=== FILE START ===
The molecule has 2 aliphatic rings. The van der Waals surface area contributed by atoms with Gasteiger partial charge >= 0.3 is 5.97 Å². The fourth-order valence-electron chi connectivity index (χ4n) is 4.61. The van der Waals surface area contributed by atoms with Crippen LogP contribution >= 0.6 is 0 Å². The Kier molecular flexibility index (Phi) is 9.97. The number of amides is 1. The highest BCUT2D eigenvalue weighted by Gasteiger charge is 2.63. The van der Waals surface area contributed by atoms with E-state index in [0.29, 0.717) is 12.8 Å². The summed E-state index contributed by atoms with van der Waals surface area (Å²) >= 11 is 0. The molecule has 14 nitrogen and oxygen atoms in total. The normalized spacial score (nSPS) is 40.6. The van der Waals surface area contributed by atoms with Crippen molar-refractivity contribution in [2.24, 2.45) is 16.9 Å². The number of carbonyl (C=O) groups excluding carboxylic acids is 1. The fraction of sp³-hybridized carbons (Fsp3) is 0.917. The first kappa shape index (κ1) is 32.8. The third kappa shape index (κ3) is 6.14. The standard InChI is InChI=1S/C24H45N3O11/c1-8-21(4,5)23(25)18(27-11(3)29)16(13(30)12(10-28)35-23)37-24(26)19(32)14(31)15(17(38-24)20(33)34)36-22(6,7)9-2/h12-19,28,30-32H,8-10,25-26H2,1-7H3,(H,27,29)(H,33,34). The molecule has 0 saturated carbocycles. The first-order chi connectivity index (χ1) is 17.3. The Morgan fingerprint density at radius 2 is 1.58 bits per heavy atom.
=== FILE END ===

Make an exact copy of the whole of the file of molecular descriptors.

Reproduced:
The molecule has 2 aliphatic rings. The van der Waals surface area contributed by atoms with Gasteiger partial charge >= 0.3 is 5.97 Å². The fourth-order valence-electron chi connectivity index (χ4n) is 4.61. The van der Waals surface area contributed by atoms with Crippen LogP contribution >= 0.6 is 0 Å². The Kier molecular flexibility index (Phi) is 9.97. The number of amides is 1. The highest BCUT2D eigenvalue weighted by Gasteiger charge is 2.63. The van der Waals surface area contributed by atoms with E-state index in [0.29, 0.717) is 12.8 Å². The summed E-state index contributed by atoms with van der Waals surface area (Å²) >= 11 is 0. The molecule has 14 nitrogen and oxygen atoms in total. The normalized spacial score (nSPS) is 40.6. The van der Waals surface area contributed by atoms with Crippen molar-refractivity contribution in [2.24, 2.45) is 16.9 Å². The number of carbonyl (C=O) groups excluding carboxylic acids is 1. The fraction of sp³-hybridized carbons (Fsp3) is 0.917. The first kappa shape index (κ1) is 32.8. The third kappa shape index (κ3) is 6.14. The standard InChI is InChI=1S/C24H45N3O11/c1-8-21(4,5)23(25)18(27-11(3)29)16(13(30)12(10-28)35-23)37-24(26)19(32)14(31)15(17(38-24)20(33)34)36-22(6,7)9-2/h12-19,28,30-32H,8-10,25-26H2,1-7H3,(H,27,29)(H,33,34). The molecule has 0 saturated carbocycles. The first-order chi connectivity index (χ1) is 17.3. The Morgan fingerprint density at radius 2 is 1.58 bits per heavy atom.